Maria de Villota, former Formula One test driver, found dead in Seville hotel
The 33-year-old, who lost her right eye in a crash, apparently died of 'natural causes'
Reuters in Madrid
Former Spanish Formula One test driver Maria de Villota, one of the few women to come close to the top of the sport, but whose career was cut short by a horrific accident last year, has been found dead in a hotel in Seville.
De Villota, who lost her right eye and fractured her skull at a test in England in July last year, had apparently died of "natural" causes, a Spanish police spokeswoman said.
"We are assuming it was a natural death, but we cannot confirm anything," the spokeswoman said, adding that forensic scientists and a homicide unit would examine the scene.
Although the 33-year-old recovered from the life-threatening injuries sustained in the crash, she no longer competed and had instead become an inspirational figure for aspiring female drivers and was due to present a book detailing her experiences on Monday.
The daughter of former F1 racer Emilio de Villota, she was appointed test driver for Anglo-Russian team Marussia a few months before her crash.
She never took part in a general test with other drivers, but was one of only a handful of women to have driven Formula One cars in the last decade.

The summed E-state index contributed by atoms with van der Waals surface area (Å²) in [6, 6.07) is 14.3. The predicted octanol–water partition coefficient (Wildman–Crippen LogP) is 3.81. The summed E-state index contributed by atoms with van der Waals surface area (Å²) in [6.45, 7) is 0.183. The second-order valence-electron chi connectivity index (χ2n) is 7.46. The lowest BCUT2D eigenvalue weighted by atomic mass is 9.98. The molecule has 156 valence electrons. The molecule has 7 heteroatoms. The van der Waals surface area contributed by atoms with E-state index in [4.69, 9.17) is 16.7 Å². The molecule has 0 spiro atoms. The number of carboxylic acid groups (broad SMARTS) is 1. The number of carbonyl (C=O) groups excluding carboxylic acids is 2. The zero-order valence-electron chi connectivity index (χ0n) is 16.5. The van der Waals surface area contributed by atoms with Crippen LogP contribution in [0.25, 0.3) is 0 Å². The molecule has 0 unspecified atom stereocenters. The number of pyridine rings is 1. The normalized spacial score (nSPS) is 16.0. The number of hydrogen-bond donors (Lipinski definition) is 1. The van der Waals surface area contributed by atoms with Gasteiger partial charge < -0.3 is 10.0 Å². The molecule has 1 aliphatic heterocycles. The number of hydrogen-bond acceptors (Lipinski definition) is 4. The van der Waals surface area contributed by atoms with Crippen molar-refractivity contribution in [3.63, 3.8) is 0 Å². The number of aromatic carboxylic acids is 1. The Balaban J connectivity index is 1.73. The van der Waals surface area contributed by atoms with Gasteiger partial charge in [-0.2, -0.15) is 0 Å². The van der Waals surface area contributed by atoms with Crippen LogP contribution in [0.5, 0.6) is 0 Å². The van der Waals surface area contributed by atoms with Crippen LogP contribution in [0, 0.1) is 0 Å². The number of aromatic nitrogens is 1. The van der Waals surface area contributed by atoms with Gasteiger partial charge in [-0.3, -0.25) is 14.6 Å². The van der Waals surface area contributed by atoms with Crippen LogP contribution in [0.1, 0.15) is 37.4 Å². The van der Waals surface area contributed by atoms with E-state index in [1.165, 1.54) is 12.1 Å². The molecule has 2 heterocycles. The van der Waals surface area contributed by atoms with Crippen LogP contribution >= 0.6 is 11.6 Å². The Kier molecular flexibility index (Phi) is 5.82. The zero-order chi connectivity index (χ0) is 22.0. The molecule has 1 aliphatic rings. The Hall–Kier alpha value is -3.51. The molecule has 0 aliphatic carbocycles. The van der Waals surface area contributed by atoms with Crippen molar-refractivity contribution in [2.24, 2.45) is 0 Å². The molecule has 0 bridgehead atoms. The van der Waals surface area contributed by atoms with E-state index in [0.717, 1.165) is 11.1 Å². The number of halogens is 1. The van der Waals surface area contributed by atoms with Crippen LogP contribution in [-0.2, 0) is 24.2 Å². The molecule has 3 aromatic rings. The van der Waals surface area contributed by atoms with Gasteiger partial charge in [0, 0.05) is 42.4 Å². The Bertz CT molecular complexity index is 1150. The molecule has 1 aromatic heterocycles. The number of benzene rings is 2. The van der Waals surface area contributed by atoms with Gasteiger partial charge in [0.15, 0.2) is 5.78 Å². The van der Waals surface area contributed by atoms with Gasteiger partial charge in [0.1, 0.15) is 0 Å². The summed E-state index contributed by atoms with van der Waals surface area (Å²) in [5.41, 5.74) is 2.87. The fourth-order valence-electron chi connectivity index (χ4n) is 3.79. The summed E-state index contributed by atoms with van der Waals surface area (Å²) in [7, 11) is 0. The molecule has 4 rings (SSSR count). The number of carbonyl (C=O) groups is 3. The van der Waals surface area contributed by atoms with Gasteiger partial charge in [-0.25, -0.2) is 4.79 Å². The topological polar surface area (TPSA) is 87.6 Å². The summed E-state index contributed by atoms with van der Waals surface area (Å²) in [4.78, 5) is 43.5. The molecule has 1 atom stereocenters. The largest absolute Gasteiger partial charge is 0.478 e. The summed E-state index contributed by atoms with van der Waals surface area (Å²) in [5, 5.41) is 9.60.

News of her sudden death stunned Spain and the motor racing world.
"I feel I owe it to her [to say something] because, out of the paddock and out of the motorsport bubble, she was an incredible character and she was a fighter," said Susie Wolff, a Williams development driver who had a test for the team last July and knew De Villota well.
"She had such a spirit for life and what she came through was a testament to her strength of character and her positive outlook," added the Scot from the Japanese Grand Prix in Suzuka.
"After the accident she was so behind me and had such a lust for life. She was so happy to be alive and that she'd survived it, and she had so many great plans for the future."
Spanish F1 driver Fernando Alonso appeared lost for words in an interview with radio broadcaster Cadena Ser shortly after hearing the news.
"I really don't know what to say," he said from Suzuka. "Pray for her and her family and the whole motor sport family. She was really loved by everyone."